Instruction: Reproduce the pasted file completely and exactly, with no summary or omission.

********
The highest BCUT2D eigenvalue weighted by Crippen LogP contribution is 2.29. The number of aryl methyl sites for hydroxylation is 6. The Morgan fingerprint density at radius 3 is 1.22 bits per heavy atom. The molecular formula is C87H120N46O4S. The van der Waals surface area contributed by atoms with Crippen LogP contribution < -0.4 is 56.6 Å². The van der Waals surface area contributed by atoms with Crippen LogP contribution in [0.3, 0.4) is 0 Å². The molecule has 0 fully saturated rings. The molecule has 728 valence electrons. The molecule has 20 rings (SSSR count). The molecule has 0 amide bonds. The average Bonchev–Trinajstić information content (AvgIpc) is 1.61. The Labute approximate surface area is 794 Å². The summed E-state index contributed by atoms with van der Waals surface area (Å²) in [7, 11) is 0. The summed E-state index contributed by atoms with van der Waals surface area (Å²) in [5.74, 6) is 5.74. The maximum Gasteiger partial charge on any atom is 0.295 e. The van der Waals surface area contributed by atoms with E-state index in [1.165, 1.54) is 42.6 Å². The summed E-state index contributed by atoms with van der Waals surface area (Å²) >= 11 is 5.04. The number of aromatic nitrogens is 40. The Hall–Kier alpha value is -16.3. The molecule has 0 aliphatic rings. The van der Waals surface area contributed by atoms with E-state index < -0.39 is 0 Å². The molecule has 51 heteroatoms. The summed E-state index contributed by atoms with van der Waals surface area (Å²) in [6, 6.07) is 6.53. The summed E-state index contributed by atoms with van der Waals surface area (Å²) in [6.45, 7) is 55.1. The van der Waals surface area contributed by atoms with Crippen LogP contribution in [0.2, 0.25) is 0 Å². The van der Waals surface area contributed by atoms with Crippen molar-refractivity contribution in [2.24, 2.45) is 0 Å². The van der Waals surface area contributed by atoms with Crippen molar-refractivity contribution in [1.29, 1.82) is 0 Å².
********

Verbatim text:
The highest BCUT2D eigenvalue weighted by Crippen LogP contribution is 2.29. The number of aryl methyl sites for hydroxylation is 6. The Morgan fingerprint density at radius 3 is 1.22 bits per heavy atom. The molecular formula is C87H120N46O4S. The van der Waals surface area contributed by atoms with Crippen LogP contribution < -0.4 is 56.6 Å². The van der Waals surface area contributed by atoms with Crippen LogP contribution in [0.3, 0.4) is 0 Å². The molecule has 0 fully saturated rings. The molecule has 728 valence electrons. The molecule has 20 rings (SSSR count). The molecule has 0 amide bonds. The average Bonchev–Trinajstić information content (AvgIpc) is 1.61. The Labute approximate surface area is 794 Å². The summed E-state index contributed by atoms with van der Waals surface area (Å²) in [7, 11) is 0. The summed E-state index contributed by atoms with van der Waals surface area (Å²) in [5.74, 6) is 5.74. The maximum Gasteiger partial charge on any atom is 0.295 e. The van der Waals surface area contributed by atoms with E-state index in [1.165, 1.54) is 42.6 Å². The summed E-state index contributed by atoms with van der Waals surface area (Å²) >= 11 is 5.04. The number of aromatic nitrogens is 40. The Hall–Kier alpha value is -16.3. The molecule has 0 aliphatic rings. The van der Waals surface area contributed by atoms with E-state index < -0.39 is 0 Å². The molecule has 51 heteroatoms. The summed E-state index contributed by atoms with van der Waals surface area (Å²) in [6, 6.07) is 6.53. The summed E-state index contributed by atoms with van der Waals surface area (Å²) in [6.45, 7) is 55.1. The van der Waals surface area contributed by atoms with Crippen LogP contribution in [0.2, 0.25) is 0 Å². The van der Waals surface area contributed by atoms with Crippen molar-refractivity contribution in [2.24, 2.45) is 0 Å². The van der Waals surface area contributed by atoms with Crippen molar-refractivity contribution in [1.29, 1.82) is 0 Å².